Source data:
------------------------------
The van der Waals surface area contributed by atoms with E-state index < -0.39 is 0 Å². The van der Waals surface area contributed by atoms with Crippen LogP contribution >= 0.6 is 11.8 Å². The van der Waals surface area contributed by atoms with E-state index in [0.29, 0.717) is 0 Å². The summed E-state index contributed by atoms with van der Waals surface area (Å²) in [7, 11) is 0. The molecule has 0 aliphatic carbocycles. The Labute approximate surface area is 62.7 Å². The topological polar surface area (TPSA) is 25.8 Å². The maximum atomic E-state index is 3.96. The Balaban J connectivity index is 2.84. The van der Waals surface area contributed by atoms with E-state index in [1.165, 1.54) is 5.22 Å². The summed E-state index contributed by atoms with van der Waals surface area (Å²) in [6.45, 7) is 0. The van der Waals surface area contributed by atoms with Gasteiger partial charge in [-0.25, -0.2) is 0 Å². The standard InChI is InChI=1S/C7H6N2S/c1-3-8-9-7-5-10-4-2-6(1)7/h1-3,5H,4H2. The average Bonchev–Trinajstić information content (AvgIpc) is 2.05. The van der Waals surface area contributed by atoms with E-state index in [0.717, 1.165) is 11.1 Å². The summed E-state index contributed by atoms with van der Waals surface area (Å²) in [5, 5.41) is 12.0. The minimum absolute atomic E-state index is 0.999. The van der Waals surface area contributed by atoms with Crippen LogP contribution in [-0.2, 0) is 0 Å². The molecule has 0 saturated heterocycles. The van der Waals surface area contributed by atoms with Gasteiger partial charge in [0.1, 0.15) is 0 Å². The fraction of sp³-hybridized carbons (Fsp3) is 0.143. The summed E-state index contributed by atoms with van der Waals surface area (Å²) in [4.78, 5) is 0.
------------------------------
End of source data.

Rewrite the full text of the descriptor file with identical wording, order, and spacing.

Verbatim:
The van der Waals surface area contributed by atoms with E-state index < -0.39 is 0 Å². The van der Waals surface area contributed by atoms with Crippen LogP contribution >= 0.6 is 11.8 Å². The van der Waals surface area contributed by atoms with E-state index in [0.29, 0.717) is 0 Å². The summed E-state index contributed by atoms with van der Waals surface area (Å²) in [7, 11) is 0. The molecule has 0 aliphatic carbocycles. The Labute approximate surface area is 62.7 Å². The topological polar surface area (TPSA) is 25.8 Å². The maximum atomic E-state index is 3.96. The Balaban J connectivity index is 2.84. The van der Waals surface area contributed by atoms with E-state index in [1.165, 1.54) is 5.22 Å². The summed E-state index contributed by atoms with van der Waals surface area (Å²) in [6.45, 7) is 0. The van der Waals surface area contributed by atoms with Gasteiger partial charge in [-0.25, -0.2) is 0 Å². The standard InChI is InChI=1S/C7H6N2S/c1-3-8-9-7-5-10-4-2-6(1)7/h1-3,5H,4H2. The average Bonchev–Trinajstić information content (AvgIpc) is 2.05. The van der Waals surface area contributed by atoms with E-state index in [0.717, 1.165) is 11.1 Å². The summed E-state index contributed by atoms with van der Waals surface area (Å²) in [5, 5.41) is 12.0. The minimum absolute atomic E-state index is 0.999. The van der Waals surface area contributed by atoms with Crippen LogP contribution in [-0.2, 0) is 0 Å². The molecule has 0 saturated heterocycles. The van der Waals surface area contributed by atoms with Gasteiger partial charge in [0.1, 0.15) is 0 Å². The fraction of sp³-hybridized carbons (Fsp3) is 0.143. The summed E-state index contributed by atoms with van der Waals surface area (Å²) in [4.78, 5) is 0.